Ladies and Gents, I am putting out the PSA:
We have a zombie problem.
Before you shelter in place and put boards on the windows though, you should know:
That its only one zombie. yes. just one.
Problem is, well……that zombie is the alleged president elect of The United States.
Since the start of the election Joe Biden has been in many media apperences where he seems to forget where he is, or organizes his sentences into a complete word salad
Things that make no sense semantically speaking, confusing his sister with his wife, forgetting the names of cabinet apointees, the list goes on, and it has many concerned, to say the least.
Check it out:
The Red State Observer had this to say:
It’s been a while since I’ve written on Joe Biden turning into a mental dumpster fire for the cameras. That’s partly because he’s been mostly in hiding (even more so than usual) since the election. There’s also been a lot of other news out there to cover. But rest assured, Biden’s mental acuity has not been the recipient of a miraculous change. He’s still as incapable and obviously senile as he was during the campaign.
Case in point, today Biden gave a speech in which he appeared to be a dead man walking: At one point he announces Xavier Becerra for Health and Human Services head, except he is so far gone that he couldn’t get either one of those points correct. RedState’s streiff covered that earlier today (see Joe Biden Shows that 47 Years in Washington Doesn’t Protect You From Dementia).
Here’s something that should be expected. If you are going to nominate someone to a position in government (and to be clear, this is all symbolic right now because the election isn’t over yet), you should at least know their name and how to say it. You should also know what department you are nominating them too. Biden is incapable of tackling either one of those monumental challenges.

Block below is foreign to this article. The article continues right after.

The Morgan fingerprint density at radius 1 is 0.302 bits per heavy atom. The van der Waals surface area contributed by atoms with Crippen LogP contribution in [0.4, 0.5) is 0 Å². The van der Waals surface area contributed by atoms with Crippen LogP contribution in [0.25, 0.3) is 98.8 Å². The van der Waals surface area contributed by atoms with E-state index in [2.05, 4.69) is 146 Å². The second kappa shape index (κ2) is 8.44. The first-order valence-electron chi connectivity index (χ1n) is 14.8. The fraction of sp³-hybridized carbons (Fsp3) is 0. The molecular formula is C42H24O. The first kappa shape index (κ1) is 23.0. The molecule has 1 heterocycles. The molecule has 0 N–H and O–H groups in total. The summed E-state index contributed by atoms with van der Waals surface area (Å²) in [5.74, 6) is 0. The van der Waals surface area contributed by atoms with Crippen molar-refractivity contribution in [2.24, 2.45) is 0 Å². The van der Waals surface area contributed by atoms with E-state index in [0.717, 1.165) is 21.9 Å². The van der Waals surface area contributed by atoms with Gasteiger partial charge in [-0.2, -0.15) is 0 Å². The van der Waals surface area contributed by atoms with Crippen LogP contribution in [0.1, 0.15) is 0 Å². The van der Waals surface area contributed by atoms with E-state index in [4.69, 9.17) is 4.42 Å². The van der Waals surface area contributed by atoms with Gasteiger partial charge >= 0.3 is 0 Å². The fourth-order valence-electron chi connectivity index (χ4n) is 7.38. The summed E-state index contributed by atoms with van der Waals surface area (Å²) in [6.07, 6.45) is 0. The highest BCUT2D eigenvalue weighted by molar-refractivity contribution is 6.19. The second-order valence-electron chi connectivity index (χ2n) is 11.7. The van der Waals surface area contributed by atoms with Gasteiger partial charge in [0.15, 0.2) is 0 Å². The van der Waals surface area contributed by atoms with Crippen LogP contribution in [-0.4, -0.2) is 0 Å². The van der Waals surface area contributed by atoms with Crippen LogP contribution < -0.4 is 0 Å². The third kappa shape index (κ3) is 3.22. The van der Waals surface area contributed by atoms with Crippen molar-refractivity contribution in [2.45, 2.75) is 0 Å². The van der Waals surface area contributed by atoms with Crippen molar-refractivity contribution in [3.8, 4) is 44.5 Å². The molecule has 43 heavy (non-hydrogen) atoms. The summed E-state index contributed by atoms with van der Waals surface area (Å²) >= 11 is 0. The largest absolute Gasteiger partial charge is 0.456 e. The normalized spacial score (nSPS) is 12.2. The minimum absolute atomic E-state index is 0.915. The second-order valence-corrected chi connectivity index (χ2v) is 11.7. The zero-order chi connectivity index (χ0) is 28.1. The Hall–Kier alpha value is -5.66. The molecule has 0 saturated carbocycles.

All of this would leave any normal human being wondering whether Biden actually did make these picks. Did he have any real say? Or are his surrogates and Kamala Harris just running the show fully now?
BU Today also reported on the actual medical hallmarks of dimentia:
With the announcement Saturday, November 7, that Joe Biden had won the Electoral College, the nation has elected the oldest president in US history. At 77 (78 on November 20), Biden is the same age Ronald Reagan was when he finished his second term. It was hardly surprising that during the 2020 campaign, there were a few questions about Biden’s physical and mental fitness. That’s politics as usual. But should voters be worried about a president closer to 80 than 70?
What happens to the bodies of people in their 70s is readily apparent. But what happens to their brains can be harder to see. BU Today turned to Andrew Budson, a BU School of Medicine professor of neurology, chief of cognitive and behavioral neurology at the Veterans Affairs Boston Healthcare System, and the author of Seven Steps to Managing Your Memory: What’s Normal, What’s Not, and What to Do About It (coauthored with Maureen K. O’Connor, a MED assistant professor of neurology). Budson was happy to talk about how aging affects memory and decision-making in older people, as long as it’s clear he is not referring specifically to the next president.